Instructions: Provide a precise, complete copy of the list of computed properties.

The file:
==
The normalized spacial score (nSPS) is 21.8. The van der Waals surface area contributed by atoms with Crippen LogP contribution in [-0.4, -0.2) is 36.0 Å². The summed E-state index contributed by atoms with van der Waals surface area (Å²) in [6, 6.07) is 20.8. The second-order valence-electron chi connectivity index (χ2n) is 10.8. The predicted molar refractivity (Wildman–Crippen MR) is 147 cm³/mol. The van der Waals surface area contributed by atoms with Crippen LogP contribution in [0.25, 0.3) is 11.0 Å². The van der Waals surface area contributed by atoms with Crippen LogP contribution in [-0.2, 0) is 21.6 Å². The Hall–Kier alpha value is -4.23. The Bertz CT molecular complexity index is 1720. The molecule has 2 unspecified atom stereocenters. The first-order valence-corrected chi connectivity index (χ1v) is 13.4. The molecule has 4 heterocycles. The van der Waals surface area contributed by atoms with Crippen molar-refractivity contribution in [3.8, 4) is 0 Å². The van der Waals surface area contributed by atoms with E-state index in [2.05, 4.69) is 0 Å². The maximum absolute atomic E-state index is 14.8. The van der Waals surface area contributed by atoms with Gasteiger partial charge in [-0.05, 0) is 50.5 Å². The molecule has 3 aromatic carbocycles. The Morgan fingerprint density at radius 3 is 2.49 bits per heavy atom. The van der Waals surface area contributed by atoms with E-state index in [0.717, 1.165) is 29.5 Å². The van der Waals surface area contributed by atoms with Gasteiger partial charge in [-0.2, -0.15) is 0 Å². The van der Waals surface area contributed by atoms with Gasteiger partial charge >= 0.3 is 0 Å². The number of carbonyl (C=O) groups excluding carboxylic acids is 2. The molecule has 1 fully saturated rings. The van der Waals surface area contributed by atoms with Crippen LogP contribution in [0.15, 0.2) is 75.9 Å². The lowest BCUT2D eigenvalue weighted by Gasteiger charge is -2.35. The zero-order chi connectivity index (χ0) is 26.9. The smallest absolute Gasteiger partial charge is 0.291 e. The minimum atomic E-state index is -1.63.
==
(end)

The normalized spacial score (nSPS) is 21.8. The van der Waals surface area contributed by atoms with Crippen LogP contribution in [-0.4, -0.2) is 36.0 Å². The summed E-state index contributed by atoms with van der Waals surface area (Å²) in [6, 6.07) is 20.8. The second-order valence-electron chi connectivity index (χ2n) is 10.8. The predicted molar refractivity (Wildman–Crippen MR) is 147 cm³/mol. The van der Waals surface area contributed by atoms with Crippen LogP contribution in [0.25, 0.3) is 11.0 Å². The van der Waals surface area contributed by atoms with Crippen LogP contribution in [-0.2, 0) is 21.6 Å². The Hall–Kier alpha value is -4.23. The Bertz CT molecular complexity index is 1720. The molecule has 2 unspecified atom stereocenters. The first-order valence-corrected chi connectivity index (χ1v) is 13.4. The molecule has 4 heterocycles. The van der Waals surface area contributed by atoms with Crippen molar-refractivity contribution in [3.8, 4) is 0 Å². The van der Waals surface area contributed by atoms with E-state index in [2.05, 4.69) is 0 Å². The maximum absolute atomic E-state index is 14.8. The van der Waals surface area contributed by atoms with Gasteiger partial charge in [-0.05, 0) is 50.5 Å². The molecule has 3 aromatic carbocycles. The Morgan fingerprint density at radius 3 is 2.49 bits per heavy atom. The van der Waals surface area contributed by atoms with E-state index in [0.717, 1.165) is 29.5 Å². The van der Waals surface area contributed by atoms with Gasteiger partial charge in [-0.2, -0.15) is 0 Å². The van der Waals surface area contributed by atoms with Gasteiger partial charge >= 0.3 is 0 Å². The number of carbonyl (C=O) groups excluding carboxylic acids is 2. The molecule has 1 fully saturated rings. The van der Waals surface area contributed by atoms with Crippen LogP contribution in [0.15, 0.2) is 75.9 Å². The lowest BCUT2D eigenvalue weighted by Gasteiger charge is -2.35. The zero-order chi connectivity index (χ0) is 26.9. The smallest absolute Gasteiger partial charge is 0.291 e. The minimum atomic E-state index is -1.63.